Then, many months after, WotC released the first version of the new Adventure Tools. Aka the “Monster Renamer”. Icky.

The design of monsters in 4e has made this tool more useless than the others. While there’s so many powers and juggling the errata/updates has made the Character Builder pretty much a must-have, monsters are pretty easy to reskin. Size and type have very little bearing on a monster so you can turn a tiny insect onto a huge humanoid with no game effect. With 5030 monsters in the Compendium and over 1000 post-MM3 you don’t really need to make your own monsters (unless you’re playing in the Epic tier). Realistically, the way 4e is set-up, you only need 210 monsters (one of each of the 6 types from level 1-35) plus a handful of powers to drag-and-drop onto those monsters.

The Future

The Character Builder and Adventure Tools need to be rebuilt from scratch to work in 5e. The VTT – which was ironically largely edition-neutral – is already gone. Dragon has dropped to under half the size it used to be while Dungeon continues its steady decline.

This is not good.

From August to the launch of 5e, there seem to be very few products for fans of the RPG. While there might be “D&D” products out there, I’m a not a fan of the brand itself. I’ve picked up a couple of the board games but only really need those 2 (plus the forthcoming Dungeon!). I have no plans to get Lords of Waterdeep or Dungeon Command. There’s no shortage of awesome board games on the market. WotC will have to work very damn hard to earn my money the next year.

This is where the looming death of Insider hurts. DDI is a continual revenue stream, a semi-guaranteed income as long as there’s a reason to subscribe. Additionally, the articles keep people coming back to the WotC website every day, checking in semi-regularly and thus keeping informed of new developments regarding D&D Next. The importance of this cannot be understated. If DDI goes away much of the current fanbase will just stop coming to the website. Given that’s the only place WotC seems interested in selling and hyping 5e, this pretty much puts them out of the game unless gamers trip while walking down the road and stumble into a game store.

Plus, so much of 5e is built on nostalgia and a respect for what has come before: the mutual shared foundation of the gaming experience that we all have in common. And do you know what many of us D&D players have in common? Freakin’ Dragon magazine. You know what plenty of DMs nostalgically remember as the source (or inspiration) of some of their fondest adventures? Freakin’ Dungeon magazine.  If DDI goes away so does Dragon. And that would be bad. It hurts the very legacy of the brand.

What to Do

Things don’t have to end badly.

To survive there needs to be an investment in DDI. Money needs to be sunk into the magazines to make the cost of DDI more palatable. And there should be more universal and generic articles to appeal to fans of all editions, if not outright content for all editions. WotC should start hyping and selling DDI to fans of D&D regardless of the edition, breaking that ground now rather then when they’re ready for 5e to launch.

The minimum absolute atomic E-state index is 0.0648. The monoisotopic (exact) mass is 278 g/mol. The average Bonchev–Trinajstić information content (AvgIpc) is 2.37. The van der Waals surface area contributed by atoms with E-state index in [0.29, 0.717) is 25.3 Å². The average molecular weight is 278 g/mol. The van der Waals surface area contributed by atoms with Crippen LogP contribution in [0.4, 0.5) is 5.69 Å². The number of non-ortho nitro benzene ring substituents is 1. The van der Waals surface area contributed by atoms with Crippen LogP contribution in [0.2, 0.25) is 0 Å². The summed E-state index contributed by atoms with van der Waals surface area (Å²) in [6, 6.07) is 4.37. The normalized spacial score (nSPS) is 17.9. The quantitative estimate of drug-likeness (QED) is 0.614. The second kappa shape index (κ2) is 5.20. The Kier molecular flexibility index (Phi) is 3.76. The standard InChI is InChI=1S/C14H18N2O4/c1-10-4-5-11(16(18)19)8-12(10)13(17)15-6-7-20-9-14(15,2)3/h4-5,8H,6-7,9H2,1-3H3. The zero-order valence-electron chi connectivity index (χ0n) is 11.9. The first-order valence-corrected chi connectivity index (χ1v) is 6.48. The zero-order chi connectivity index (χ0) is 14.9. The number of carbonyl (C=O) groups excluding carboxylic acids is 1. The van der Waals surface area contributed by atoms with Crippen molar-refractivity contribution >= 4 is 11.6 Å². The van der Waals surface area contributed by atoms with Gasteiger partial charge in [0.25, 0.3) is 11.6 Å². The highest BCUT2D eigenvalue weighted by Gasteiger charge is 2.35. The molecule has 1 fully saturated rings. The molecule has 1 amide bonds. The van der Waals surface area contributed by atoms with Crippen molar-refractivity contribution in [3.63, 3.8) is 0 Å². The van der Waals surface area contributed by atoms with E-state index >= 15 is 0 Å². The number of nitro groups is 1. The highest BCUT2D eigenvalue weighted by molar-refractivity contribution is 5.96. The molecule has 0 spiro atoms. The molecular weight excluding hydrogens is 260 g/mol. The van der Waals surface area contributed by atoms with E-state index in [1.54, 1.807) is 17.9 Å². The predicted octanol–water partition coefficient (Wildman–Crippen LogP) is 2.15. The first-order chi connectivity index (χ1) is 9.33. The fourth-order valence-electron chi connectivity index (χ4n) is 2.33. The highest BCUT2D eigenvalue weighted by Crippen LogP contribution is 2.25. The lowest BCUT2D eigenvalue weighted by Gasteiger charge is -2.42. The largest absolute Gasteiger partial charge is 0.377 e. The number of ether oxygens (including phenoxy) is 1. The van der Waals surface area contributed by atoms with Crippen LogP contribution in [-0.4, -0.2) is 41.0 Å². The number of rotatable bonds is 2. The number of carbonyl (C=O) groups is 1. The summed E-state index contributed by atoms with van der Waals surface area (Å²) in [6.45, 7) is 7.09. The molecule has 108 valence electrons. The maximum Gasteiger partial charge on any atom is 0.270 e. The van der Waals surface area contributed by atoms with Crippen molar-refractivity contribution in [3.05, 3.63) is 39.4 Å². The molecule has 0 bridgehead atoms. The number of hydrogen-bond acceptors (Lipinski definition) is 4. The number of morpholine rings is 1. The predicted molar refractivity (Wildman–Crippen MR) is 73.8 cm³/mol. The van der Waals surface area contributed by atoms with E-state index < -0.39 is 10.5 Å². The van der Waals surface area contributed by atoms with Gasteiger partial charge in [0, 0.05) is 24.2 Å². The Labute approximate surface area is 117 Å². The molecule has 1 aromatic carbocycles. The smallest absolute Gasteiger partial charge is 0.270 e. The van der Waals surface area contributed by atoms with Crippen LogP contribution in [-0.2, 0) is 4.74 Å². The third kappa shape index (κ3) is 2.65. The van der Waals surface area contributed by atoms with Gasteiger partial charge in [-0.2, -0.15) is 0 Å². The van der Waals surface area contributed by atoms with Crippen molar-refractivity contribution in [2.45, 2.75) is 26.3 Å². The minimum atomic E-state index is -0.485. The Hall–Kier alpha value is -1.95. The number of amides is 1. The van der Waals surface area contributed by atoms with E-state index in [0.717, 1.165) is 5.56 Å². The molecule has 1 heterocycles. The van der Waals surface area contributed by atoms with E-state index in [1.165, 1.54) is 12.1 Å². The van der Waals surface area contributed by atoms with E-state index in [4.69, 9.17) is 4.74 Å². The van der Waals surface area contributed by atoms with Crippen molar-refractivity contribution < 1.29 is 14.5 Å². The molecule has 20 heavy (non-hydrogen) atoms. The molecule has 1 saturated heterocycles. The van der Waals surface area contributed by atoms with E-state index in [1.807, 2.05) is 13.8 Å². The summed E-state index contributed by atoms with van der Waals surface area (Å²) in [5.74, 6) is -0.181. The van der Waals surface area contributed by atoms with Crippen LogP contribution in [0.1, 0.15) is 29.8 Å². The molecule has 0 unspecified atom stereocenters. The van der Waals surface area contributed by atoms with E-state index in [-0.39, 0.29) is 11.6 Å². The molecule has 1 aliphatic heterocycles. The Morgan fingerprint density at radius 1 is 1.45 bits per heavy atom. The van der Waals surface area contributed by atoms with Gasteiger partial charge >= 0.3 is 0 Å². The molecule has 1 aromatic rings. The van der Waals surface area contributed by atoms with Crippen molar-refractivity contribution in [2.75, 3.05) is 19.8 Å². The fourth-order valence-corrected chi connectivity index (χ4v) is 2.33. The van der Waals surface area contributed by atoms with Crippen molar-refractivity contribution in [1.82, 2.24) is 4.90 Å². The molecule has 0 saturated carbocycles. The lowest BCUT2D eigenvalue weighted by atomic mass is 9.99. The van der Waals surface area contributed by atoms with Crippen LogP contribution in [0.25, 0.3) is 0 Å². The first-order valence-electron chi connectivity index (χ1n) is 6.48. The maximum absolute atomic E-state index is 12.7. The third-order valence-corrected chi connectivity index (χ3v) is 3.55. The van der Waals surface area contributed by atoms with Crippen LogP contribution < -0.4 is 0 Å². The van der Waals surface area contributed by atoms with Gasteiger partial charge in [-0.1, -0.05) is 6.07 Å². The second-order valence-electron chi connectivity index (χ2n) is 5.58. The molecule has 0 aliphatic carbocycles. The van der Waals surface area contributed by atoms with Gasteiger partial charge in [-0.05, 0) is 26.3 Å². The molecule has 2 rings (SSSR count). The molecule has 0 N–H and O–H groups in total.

There needs to be content that keeps people coming back to the magazine every month. Paizo realized this with their Adventure Paths, which sold better than other issues. When there was an AP adventure in every issue of Dungeon it encouraged subscriptions as people wanted to see what happened next. It wasn’t just the “next issue” it had the continuation of a story told in adventure form.

This could be done with a new Adventure Path (or two). It shouldn’t be impossible to make it edition neutral and reference existing monsters, ala Living Greyhawk or Living Forgotten Realms modules where there’s different monsters at different tiers (for 2e use X, for 3e use Y, and for 4e use Z). Fiction would be another option. A serial Salvatore or Greenwood story or ongoing tale (see the Voyage of the Princess Arc) or even a comic tale: I loved The Twilight Empire: Robinson’s War back in the day.

A more cheap option would be to put the old magazines online. Most of them are already digitized, having been released on CD. When 5e does come out this will be a great resource for ideas. It might also be a good idea to get some interns and set them to work tagging the issues, especially Dungeon. They could put 20 issues of “classic Dragon” up each month and that would be content for a year and keep people coming back every month to see what was next. Heck, it would be possible to do an issue a day (including weekend but excluding holidays) and that would keep subscription numbers high until 5e content was ready.

Very shortly, the 4e tools are going to radically decrease in value. They won’t be being updated or revised, and even fixing bugs will cease being a priority; there are already no new hardcover books with powers and monsters and options to be added. Asking people to pay the same price for DDI when they’re getting less new bang is silly. If the Character Builder is static it’s pretty darn easy to pre-level your character from 1-30, save PDF copies to your computer, and unsubscribe.

To skirt this issue, DDI needs to cut its price. A reduced rate, closer to what it was when there was just the magazines (with a dash extra for server fees for the tools, to be reduced if said tools go away). And, of course, announce the new discounted rate several months in advance so people don’t get stung by paying for a year the week before the drop.